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The Independent Culture
DID YOU know that Tigran Petrosian, the world champion from 1963 to 1969, learnt to play draughts and backgammon at the age of four? Or that Franz Pachl, International Judge and Master for Chess Compositions, was the German champion at mini-golf in 1977? Or that while pat is the French for stalemate, patta is the Italian for any type of draw? Or that Louis Paulsen, one of the world's strongest players in the 1860s and 1870s ran a tobacco business in Iowa with his brother Ernst?

Were you aware that the name Philidor may be a French version of the Gaelic Filidheach, meaning 'of the bardic clan'? Or that the first postage stamp with a chess motif was issued in Bulgaria in 1947? Or that Ernest Jones in 1931 stated that 'the mathematical quality of the game (of chess) gives it a peculiarly anal-sadistic nature'.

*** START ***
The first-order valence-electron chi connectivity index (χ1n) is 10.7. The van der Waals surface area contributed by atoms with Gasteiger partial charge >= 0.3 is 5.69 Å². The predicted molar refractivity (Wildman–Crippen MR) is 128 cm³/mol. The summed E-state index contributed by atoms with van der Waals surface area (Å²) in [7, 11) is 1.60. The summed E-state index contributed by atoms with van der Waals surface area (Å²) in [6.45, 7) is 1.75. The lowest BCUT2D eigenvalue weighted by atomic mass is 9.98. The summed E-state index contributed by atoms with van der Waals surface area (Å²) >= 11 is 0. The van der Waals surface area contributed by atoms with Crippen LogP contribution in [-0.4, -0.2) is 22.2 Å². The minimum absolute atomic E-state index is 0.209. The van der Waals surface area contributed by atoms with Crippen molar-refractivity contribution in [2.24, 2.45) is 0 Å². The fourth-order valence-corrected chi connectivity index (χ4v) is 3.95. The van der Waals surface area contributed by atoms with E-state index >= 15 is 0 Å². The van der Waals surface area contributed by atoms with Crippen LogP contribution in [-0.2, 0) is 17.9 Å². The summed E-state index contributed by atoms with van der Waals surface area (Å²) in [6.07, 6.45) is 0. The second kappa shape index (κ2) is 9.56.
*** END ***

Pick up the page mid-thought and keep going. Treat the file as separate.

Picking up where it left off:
I learnt all of the above from the second edition of The Oxford Companion to Chess, by David Hooper and Kenneth Whyld, published today by Oxford University Press at pounds 25. And that is only from a quick browse through the letter 'P'. Updated to the middle of this year, this is by far the best book on chess both for reference and browsing. Thoroughly recommended.

Yesterday's answer: 1. Qf6 Ne8 2. Qe7 Nc7 3. Nf6+ Kh8 4. Ne8] and White wins. ch15out-harts-nws

This mate in two by D'Orville (1842) appears under 'plagiarism', since it is also to be found (with the board rotated 90 degrees) in a 1943 collection by Wenman. (Solution tomorrow.)